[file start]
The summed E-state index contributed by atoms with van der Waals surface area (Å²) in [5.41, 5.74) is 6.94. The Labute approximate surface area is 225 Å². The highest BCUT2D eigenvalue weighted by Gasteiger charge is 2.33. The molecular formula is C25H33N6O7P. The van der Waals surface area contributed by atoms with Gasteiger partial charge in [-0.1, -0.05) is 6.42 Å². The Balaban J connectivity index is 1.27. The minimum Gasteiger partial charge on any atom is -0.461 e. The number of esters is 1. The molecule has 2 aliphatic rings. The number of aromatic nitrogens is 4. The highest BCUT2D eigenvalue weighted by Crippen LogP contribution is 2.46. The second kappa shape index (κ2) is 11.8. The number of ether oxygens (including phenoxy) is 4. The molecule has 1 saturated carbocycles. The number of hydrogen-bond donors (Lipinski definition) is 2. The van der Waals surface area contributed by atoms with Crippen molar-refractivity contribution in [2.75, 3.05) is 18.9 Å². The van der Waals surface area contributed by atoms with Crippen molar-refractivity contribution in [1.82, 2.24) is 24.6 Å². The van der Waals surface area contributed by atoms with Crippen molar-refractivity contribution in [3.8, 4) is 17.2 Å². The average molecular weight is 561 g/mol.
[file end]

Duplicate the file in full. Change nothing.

The summed E-state index contributed by atoms with van der Waals surface area (Å²) in [5.41, 5.74) is 6.94. The Labute approximate surface area is 225 Å². The highest BCUT2D eigenvalue weighted by Gasteiger charge is 2.33. The molecular formula is C25H33N6O7P. The van der Waals surface area contributed by atoms with Gasteiger partial charge in [-0.1, -0.05) is 6.42 Å². The Balaban J connectivity index is 1.27. The minimum Gasteiger partial charge on any atom is -0.461 e. The number of esters is 1. The molecule has 2 aliphatic rings. The number of aromatic nitrogens is 4. The highest BCUT2D eigenvalue weighted by Crippen LogP contribution is 2.46. The second kappa shape index (κ2) is 11.8. The number of ether oxygens (including phenoxy) is 4. The molecule has 1 saturated carbocycles. The number of hydrogen-bond donors (Lipinski definition) is 2. The van der Waals surface area contributed by atoms with Crippen molar-refractivity contribution in [2.75, 3.05) is 18.9 Å². The van der Waals surface area contributed by atoms with Crippen molar-refractivity contribution in [1.82, 2.24) is 24.6 Å². The van der Waals surface area contributed by atoms with Crippen molar-refractivity contribution in [3.8, 4) is 17.2 Å². The average molecular weight is 561 g/mol.